Outsourcing Government: Boston and the Rise of Public-Private Partnerships, 1950-2000
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CitationDunning, Claire. 2016. Outsourcing Government: Boston and the Rise of Public-Private Partnerships, 1950-2000. Doctoral dissertation, Harvard University, Graduate School of Arts & Sciences.
AbstractThrough a study of Boston and federal social policy, this dissertation analyzes the rise of public-private partnerships between government and nonprofit organizations in the United States over the second half of the twentieth century. A mixture of community mobilization and an elite knowledge economy positioned Boston at the forefront of a growing nonprofit sector that repeatedly captured the attention of funders in government and philanthropy. A policy shift in the 1960s for the first time authorized federal agencies to issue grants to private, nonprofit organizations as a strategy of poverty reduction and urban governance. Outsourcing social welfare provision in this way positioned nonprofit organizations as responsible for the economic, physical, political, and social development of neighborhoods. Such public-private partnerships infused neighborhood-based nonprofits with resources and authority that increased community control over the distribution of public goods and services. This decentralized, privatized system of governance grew the size, reach, and activities of the American state, but did so in indirect and ultimately insufficient ways.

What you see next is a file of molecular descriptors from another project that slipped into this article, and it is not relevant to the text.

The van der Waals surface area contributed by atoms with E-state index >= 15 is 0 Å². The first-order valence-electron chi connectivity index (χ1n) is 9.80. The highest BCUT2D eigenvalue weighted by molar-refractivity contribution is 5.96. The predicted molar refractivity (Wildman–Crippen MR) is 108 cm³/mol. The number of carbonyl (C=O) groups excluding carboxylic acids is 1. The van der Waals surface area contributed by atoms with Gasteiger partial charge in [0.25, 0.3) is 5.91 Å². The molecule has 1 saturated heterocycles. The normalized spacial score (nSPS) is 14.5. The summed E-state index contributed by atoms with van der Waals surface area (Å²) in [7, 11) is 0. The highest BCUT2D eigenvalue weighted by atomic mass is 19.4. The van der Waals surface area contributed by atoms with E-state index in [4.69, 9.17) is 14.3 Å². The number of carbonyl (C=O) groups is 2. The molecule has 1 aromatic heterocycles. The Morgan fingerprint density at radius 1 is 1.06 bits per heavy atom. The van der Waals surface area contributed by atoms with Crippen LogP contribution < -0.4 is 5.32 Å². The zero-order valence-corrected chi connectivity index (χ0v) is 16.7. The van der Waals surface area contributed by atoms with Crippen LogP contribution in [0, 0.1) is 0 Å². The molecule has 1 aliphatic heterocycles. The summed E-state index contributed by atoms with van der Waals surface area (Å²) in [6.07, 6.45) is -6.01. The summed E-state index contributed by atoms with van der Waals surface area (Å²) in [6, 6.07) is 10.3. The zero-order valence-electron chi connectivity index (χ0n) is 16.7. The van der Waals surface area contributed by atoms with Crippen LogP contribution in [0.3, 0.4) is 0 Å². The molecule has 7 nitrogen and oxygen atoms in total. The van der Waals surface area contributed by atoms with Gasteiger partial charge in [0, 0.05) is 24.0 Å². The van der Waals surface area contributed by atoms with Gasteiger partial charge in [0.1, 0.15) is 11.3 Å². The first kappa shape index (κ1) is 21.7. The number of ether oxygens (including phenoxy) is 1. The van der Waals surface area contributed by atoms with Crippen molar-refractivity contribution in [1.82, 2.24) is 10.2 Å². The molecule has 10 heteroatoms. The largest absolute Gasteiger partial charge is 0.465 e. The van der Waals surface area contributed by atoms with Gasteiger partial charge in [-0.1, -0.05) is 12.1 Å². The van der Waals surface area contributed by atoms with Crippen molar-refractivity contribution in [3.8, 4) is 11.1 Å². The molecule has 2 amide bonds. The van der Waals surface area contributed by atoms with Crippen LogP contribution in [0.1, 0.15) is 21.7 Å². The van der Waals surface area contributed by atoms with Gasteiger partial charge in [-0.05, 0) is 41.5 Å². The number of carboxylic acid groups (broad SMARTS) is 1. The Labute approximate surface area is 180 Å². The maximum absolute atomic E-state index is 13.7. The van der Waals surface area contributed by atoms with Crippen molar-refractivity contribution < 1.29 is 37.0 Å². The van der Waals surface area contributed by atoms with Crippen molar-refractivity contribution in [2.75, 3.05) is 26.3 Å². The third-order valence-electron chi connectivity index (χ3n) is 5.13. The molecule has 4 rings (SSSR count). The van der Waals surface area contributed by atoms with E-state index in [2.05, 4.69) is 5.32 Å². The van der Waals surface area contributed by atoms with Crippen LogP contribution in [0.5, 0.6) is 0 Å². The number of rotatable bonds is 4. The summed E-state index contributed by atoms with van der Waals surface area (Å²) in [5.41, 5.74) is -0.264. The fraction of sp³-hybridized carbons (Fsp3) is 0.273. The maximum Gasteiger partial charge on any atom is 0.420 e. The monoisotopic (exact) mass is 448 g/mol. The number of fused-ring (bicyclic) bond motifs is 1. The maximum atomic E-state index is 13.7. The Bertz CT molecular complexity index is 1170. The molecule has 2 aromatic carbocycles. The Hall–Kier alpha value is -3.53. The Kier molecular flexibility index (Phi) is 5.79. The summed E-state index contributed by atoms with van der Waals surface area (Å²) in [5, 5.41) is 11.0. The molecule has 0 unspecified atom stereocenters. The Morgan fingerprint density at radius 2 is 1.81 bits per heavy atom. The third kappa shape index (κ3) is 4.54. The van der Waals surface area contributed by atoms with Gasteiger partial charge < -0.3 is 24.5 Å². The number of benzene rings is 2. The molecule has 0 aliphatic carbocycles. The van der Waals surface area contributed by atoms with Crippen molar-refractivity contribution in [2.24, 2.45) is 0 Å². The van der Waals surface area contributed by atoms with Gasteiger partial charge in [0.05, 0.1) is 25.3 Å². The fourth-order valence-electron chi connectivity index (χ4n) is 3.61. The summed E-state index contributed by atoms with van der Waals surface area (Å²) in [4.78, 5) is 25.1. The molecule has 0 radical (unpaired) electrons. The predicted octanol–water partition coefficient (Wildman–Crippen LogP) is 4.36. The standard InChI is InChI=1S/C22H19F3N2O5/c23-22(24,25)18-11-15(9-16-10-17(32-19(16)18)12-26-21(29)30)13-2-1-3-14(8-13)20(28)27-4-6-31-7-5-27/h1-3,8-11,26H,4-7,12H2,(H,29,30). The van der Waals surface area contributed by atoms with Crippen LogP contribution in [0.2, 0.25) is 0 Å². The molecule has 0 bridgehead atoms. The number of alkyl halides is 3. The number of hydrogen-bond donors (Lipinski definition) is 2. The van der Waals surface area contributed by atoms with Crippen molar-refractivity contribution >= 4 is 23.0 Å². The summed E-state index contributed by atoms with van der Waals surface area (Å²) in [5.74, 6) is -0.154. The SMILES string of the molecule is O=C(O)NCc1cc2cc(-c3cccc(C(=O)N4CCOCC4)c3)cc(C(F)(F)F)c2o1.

The project pairs policy analysis with narratives of local implementation, attending as much to how programs operated and received funding, as to what they actually did. An approach combining urban, policy, and business histories is applied to the extant records of many Boston nonprofits—grant applications, government program manuals, nonprofit reports, legislation, financial data, and contract agreements—to follow the local careers of several federal programs, including the Juvenile Delinquency and Youth Crime Commission, War on Poverty, Model Cities, Law Enforcement Assistance Administration, Community Development Block Grants and Empowerment Zones. This emphasis on implementation in Boston neighborhoods reveals how liberalism and neoliberalism functioned as governing practices that transformed the shape of the American welfare state and the institutional landscape of cities. Delivering social welfare through private, local, and, increasingly, market-based mechanisms produced affordable housing, provided social services, and encouraged participation. At the same time, the rise of public-private partnerships did little to prevent the continued concentration of poverty and inequality that characterized American cities at the end of the twentieth century.
Citable link to this pagehttp://nrs.harvard.edu/urn-3:HUL.InstRepos:33493268
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